Q+A: Tina Charles
The MVP candidate raps on Geno Auriemma, winning a Gold medal and more.
by Christian Mordi / @mordi_thecomeup
I walked into the arena three hours before game time, looking to bask in the ambiance of the Prudential Center, maybe even catch a quick bite to eat before the game. Instead, the only thing I caught was a glimpse of greatness in the post.
Tina Charles handled her pre-game workout as if this was her last—battling hard as if facing a live opponent. Charles displayed smooth footwork and a soft touch on each move.
This is what greats do—long days on the court, even longer nights studying film. It’s no surprise Charles has been so dominant this year, making a push toward her first MVP trophy. Her game was put on display for the world to see this summer, as she played for Team USA during the Olympics and brought home the Gold.
SLAMonline got the chance to link up with the UConn alum to discuss her time with Team USA, her post game, thoughts on whether coach Geno Auriemma will leave UConn and more.
SLAM: Tina, you are currently coming back from representing USA in the Olympics. You played with Candace Parker, Syl Fowles and other top-tier veteran bigs. What can you take from that experience—any tricks of the trade, words of advice?
Tina Charles: No “tricks of the trade” were really given, but the three of us are very different players. Candace has a very unique skill set, and Syl is just a dominant force down low. We knew if we all did our jobs and played up to our potential, we could win the Gold medal.
SLAM: You played for Geno, your former college coach, in London. Tell us a little bit about his coaching dynamic with your Olympic team this year. What did you feel he implemented with his scheme that helped push you ladies?
TC: Having Geno coach the team was a key factor to our success. He was very patient with us, versus how he is with his UConn team. He understood we were pros and went to the veterans sometimes for opinions on different things. There was a respect level, and I think that was key to us getting better each game, which led to the Gold.
SLAM: Do you think that with all of his accolades in women’s basketball, that Geno may take his game to the NBA level some time soon?
TC: Nah, I think he has a comfort level on the collegiate level. I think what Geno does is great, how he can get a player to grow so much within four years. I think the role model he is for girls basketball and for young coaches, staying at UConn is key.
SLAM: I have been writing SLAMonline’s WNBA MVP Race column this season, and you have been top two or three each week since day one. I always say year three is when you know if a player really has it, and you have taken nice strides in your game this year. What can you attribute to your success this year?
TC: I think it is my approach to the game this year—just knowing what we are capable of getting done. As individuals, we are a young team and we keep getting better, so I know if I can continue to grow as a player, it will be a help to the team. If this can happen, we have a better chance at a playoff game in comparison to none last year. Our goal is to win a championship.
SLAM: Many say it’s a three-way race in between you, Candace and Fowles. Tell us who is one of your hardest covers in the league, if it is one of them, and what makes you one of the best post defenders in the league.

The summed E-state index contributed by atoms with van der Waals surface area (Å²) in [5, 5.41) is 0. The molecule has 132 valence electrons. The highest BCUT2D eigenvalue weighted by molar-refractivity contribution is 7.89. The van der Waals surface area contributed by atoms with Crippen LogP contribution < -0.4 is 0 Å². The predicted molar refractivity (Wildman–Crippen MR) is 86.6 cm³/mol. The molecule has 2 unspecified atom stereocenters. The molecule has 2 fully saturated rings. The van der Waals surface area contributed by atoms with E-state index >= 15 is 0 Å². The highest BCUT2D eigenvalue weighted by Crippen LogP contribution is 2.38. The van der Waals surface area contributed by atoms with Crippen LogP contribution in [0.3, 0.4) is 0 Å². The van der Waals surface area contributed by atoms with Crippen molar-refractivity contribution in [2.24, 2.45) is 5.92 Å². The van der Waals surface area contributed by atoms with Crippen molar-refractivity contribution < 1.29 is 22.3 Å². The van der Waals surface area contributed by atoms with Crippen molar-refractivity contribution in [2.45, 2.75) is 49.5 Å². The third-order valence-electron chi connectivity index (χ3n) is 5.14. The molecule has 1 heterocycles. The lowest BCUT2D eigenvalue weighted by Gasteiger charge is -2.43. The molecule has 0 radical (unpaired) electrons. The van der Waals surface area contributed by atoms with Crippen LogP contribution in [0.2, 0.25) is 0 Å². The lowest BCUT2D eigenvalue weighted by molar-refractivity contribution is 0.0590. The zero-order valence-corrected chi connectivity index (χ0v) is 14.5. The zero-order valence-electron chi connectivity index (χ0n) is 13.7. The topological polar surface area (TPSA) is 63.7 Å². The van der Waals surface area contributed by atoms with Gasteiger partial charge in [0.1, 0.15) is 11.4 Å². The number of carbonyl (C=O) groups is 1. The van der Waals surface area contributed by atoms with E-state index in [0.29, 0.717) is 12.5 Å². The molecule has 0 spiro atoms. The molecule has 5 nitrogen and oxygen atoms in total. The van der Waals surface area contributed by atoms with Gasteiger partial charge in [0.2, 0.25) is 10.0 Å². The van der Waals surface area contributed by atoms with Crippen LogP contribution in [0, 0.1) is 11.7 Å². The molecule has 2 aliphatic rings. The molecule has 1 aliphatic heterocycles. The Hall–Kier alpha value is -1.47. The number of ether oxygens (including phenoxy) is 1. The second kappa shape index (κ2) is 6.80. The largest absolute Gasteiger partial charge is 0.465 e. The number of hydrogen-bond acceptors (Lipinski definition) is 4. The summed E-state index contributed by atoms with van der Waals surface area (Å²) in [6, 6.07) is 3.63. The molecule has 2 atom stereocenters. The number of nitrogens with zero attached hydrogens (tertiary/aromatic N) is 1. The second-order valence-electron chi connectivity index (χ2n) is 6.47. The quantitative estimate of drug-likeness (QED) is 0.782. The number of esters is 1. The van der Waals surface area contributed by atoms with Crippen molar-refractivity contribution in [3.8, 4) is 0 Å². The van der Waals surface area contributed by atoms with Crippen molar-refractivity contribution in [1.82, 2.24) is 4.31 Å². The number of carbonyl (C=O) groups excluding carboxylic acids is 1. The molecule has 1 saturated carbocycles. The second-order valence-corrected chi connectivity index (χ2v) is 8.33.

TC: At this point, I have learned not to focus really on what they are going to do, I just play my game. I prepare properly, watch film and I know that coach will put us in the right place to be successful.
SLAM: You have improved from the line this year as well, shooting close to 80 percent. Was focus, conditioning and reps at the line something you focused on this offseason after shooting 68 last year?
TC: I think it’s a matter of me just being disciplined this year at the line. Being in good condition also helps. I think when you get tired in the game, that can get to your form. So being in shape and being disciplined has helped me remain consistent this year.
SLAM: You are also grabbing 4 offensive rebounds a game, that’s top-three in the league. What can you attribute to your success on the boards this year?
TC: It comes down to heart, in my opinion. If you want it, you have to go after it. You have to be willing to do anything possible within the rules to get every rebound. There are crucial possessions in which we need the board to create an opportunity or stop the other team from getting one, so I just take pride in being that player for my team.
SLAM: You are known as a winner. Ranked No. 1 nationally while at Christ The King in HS, two undefeated National Championships, and now you’re looking to continue those ways for the Sun. What do you feel will be a key factor in taking this team to another level in the second half of this season and postseason?
TC: Well, I just would like in the second half for us to remain patient and for everyone to continue to get better. I would like us to focus on eliminating turnovers and learning how to build on leads, not getting too comfortable and allowing teams to get back in the game. We need to value every possession within a game.
SLAM: Which player on this team has stepped up big and pushed you to another level this year?
TC: Kara Lawson has stepped up big this year. This is one of her best years, I am really happy for her and the way she has been shooting.
SLAM: Is this the year for the Sun?
TC: Yeah, I believe this is the year for the Sun to take it to another level.